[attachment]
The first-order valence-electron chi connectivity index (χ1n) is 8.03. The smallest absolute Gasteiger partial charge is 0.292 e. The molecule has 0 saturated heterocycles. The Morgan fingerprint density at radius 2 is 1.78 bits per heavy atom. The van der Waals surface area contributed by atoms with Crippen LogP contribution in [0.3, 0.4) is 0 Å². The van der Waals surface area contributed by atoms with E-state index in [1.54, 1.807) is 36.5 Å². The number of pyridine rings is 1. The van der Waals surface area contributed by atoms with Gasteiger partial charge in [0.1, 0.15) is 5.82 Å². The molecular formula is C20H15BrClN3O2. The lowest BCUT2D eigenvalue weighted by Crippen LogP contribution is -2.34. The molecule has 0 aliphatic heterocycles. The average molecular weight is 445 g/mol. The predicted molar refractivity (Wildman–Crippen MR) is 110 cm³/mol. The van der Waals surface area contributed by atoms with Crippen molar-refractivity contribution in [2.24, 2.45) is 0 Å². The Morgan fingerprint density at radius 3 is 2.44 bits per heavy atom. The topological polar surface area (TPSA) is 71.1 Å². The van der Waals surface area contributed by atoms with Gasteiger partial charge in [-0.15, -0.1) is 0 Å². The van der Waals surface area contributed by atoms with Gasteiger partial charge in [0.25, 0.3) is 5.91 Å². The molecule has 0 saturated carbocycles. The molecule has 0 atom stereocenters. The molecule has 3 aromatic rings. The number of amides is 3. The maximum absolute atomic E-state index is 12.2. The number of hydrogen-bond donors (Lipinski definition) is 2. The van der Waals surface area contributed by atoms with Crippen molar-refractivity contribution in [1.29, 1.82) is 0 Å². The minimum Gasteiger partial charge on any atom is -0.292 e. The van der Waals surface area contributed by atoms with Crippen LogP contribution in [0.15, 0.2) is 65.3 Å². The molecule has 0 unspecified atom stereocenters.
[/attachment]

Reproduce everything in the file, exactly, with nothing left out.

The first-order valence-electron chi connectivity index (χ1n) is 8.03. The smallest absolute Gasteiger partial charge is 0.292 e. The molecule has 0 saturated heterocycles. The Morgan fingerprint density at radius 2 is 1.78 bits per heavy atom. The van der Waals surface area contributed by atoms with Crippen LogP contribution in [0.3, 0.4) is 0 Å². The van der Waals surface area contributed by atoms with E-state index in [1.54, 1.807) is 36.5 Å². The number of pyridine rings is 1. The van der Waals surface area contributed by atoms with Gasteiger partial charge in [0.1, 0.15) is 5.82 Å². The molecular formula is C20H15BrClN3O2. The lowest BCUT2D eigenvalue weighted by Crippen LogP contribution is -2.34. The molecule has 0 aliphatic heterocycles. The average molecular weight is 445 g/mol. The predicted molar refractivity (Wildman–Crippen MR) is 110 cm³/mol. The van der Waals surface area contributed by atoms with Crippen molar-refractivity contribution in [2.24, 2.45) is 0 Å². The Morgan fingerprint density at radius 3 is 2.44 bits per heavy atom. The topological polar surface area (TPSA) is 71.1 Å². The van der Waals surface area contributed by atoms with Gasteiger partial charge in [-0.15, -0.1) is 0 Å². The van der Waals surface area contributed by atoms with Gasteiger partial charge in [0.25, 0.3) is 5.91 Å². The molecule has 0 saturated carbocycles. The molecule has 0 atom stereocenters. The molecule has 3 aromatic rings. The number of amides is 3. The maximum absolute atomic E-state index is 12.2. The number of hydrogen-bond donors (Lipinski definition) is 2. The van der Waals surface area contributed by atoms with Crippen molar-refractivity contribution in [1.29, 1.82) is 0 Å². The minimum Gasteiger partial charge on any atom is -0.292 e. The van der Waals surface area contributed by atoms with Crippen LogP contribution in [0.15, 0.2) is 65.3 Å². The molecule has 0 unspecified atom stereocenters.